Note-taking for Principles of Empirical Research with Catherine Voulgarides
Durkheim’s sociological classic sounds so much more sophisticated in the original French: “Le Suicide.”
All jokes aside, this is a personal topic for me, due its impact on my friends and extended family, not to mention artists I admire.
Individual factors and circumstances aren’t enough to explain the observed rates of suicide in different countries. We need to look at social causes.
The private experiences usually thought to be the proximate causes of suicide have only the influence borrowed from the victim’s moral predisposition, itself an echo of the moral state of society (299).
Why, for example, did European Protestants of the 19th century commit suicide at a much higher rate than European Catholics? Durkheim tells us not to look at the specific dogma of either faith, but instead to consider that Protestantism is very individual, and Catholicism is very collective.
[The] proclivity of Protestantism for suicide must relate to the spirit of free inquiry that animates this religion (158).
This is an unhappy thought – critical thinking undermines the social cohesion of a religion, making it a less effective emotional support. But wait, Jews are the most critical thinkers of anyone. So why were they killing themselves even less frequently than Catholics? Durkheim ascribes it to their outsider status:
[T]he reproach to which the Jews have for so long been exposed by Christianity has created feelings of unusual solidarity among them (159-160).
Religion isn’t the only source of social cohesion out there. Durkheim explores a long list of social factors influencing suicide rates. Single people are likelier to commit suicide than married people, which aligns with the social cohesion theory. But soldiers have a higher rate of suicide than civilians. Isn’t the military pretty cohesive? Yes, says Durkheim, but it’s too cohesive. Excessive social intrusion is as stressful as excessive isolation.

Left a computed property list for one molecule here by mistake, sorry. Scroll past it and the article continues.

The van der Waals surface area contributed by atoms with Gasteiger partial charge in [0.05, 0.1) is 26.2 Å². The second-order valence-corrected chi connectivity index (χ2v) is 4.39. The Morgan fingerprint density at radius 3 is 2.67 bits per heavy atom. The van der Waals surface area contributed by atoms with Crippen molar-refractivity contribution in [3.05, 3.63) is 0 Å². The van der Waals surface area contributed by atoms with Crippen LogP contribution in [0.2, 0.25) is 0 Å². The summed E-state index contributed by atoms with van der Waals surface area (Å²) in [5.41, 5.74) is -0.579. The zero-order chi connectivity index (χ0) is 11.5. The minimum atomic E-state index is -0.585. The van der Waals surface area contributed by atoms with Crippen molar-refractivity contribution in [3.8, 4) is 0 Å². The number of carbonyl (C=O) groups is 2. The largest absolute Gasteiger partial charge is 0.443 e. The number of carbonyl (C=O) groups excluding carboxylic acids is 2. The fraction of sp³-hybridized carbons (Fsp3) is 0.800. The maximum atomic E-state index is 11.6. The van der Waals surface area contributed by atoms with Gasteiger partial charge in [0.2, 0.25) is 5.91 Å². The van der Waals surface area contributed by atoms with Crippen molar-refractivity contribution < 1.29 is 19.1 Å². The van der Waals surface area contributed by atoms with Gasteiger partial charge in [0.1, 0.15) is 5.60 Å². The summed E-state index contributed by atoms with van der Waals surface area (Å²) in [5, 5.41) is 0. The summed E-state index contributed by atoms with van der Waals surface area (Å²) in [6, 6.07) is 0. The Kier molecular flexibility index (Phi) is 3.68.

Suicide also becomes more likely in times of social instability and loss of meaning. Predictably, there is more suicide in conditions of economic instability. There are more suicides in peacetime than during wars, because, like Chris Hedges says, war is a force that gives us meaning.
Durkheim identifies four distinct types of suicide:
- Egoistic suicide. Caused by not belonging, “excessive individuation” (216). This explains higher suicide rates among unmarried people. As Durkheim pithily puts it, of unmarried men: “When one is no longer checked, one becomes unable to check one’s self” (271).
- Altruistic suicide. The opposite of egoistic suicide. Caused by too much belonging, when your sense of self is overwhelmed by your social group, like soldiers voluntarily dying for their cause.
- Anomic suicide. Caused by the moral deregulation that comes from social and economic upheaval. Without limits on your desires, you’re constantly disappointed. It can be caused both by sudden poverty and sudden wealth.
- Fatalistic suicide. The opposite of anomic suicide. Caused by too much regulation, by stifling oppression.
Educated people are more likely to commit suicide than uneducated people. As with Protestants, this can be ascribed to critical thinking. But Durkheim argues that critical thinking is a symptom, not the cause.
[I]f the suicidal tendency is great in educated circles, this is due to the weakening of traditional beliefs and to the state of moral individualism resulting from this. Man seeks to learn and man kills himself because of the loss of cohesion in his religious society; he does not kill himself because of his learning… Knowledge is not sought as a means to destroy accepted opinions but because their destruction has commenced (68-69).
If lack of balanced social cohesion causes suicide, what’s the cure? Durkheim recommends labor unions. I recommend music participation.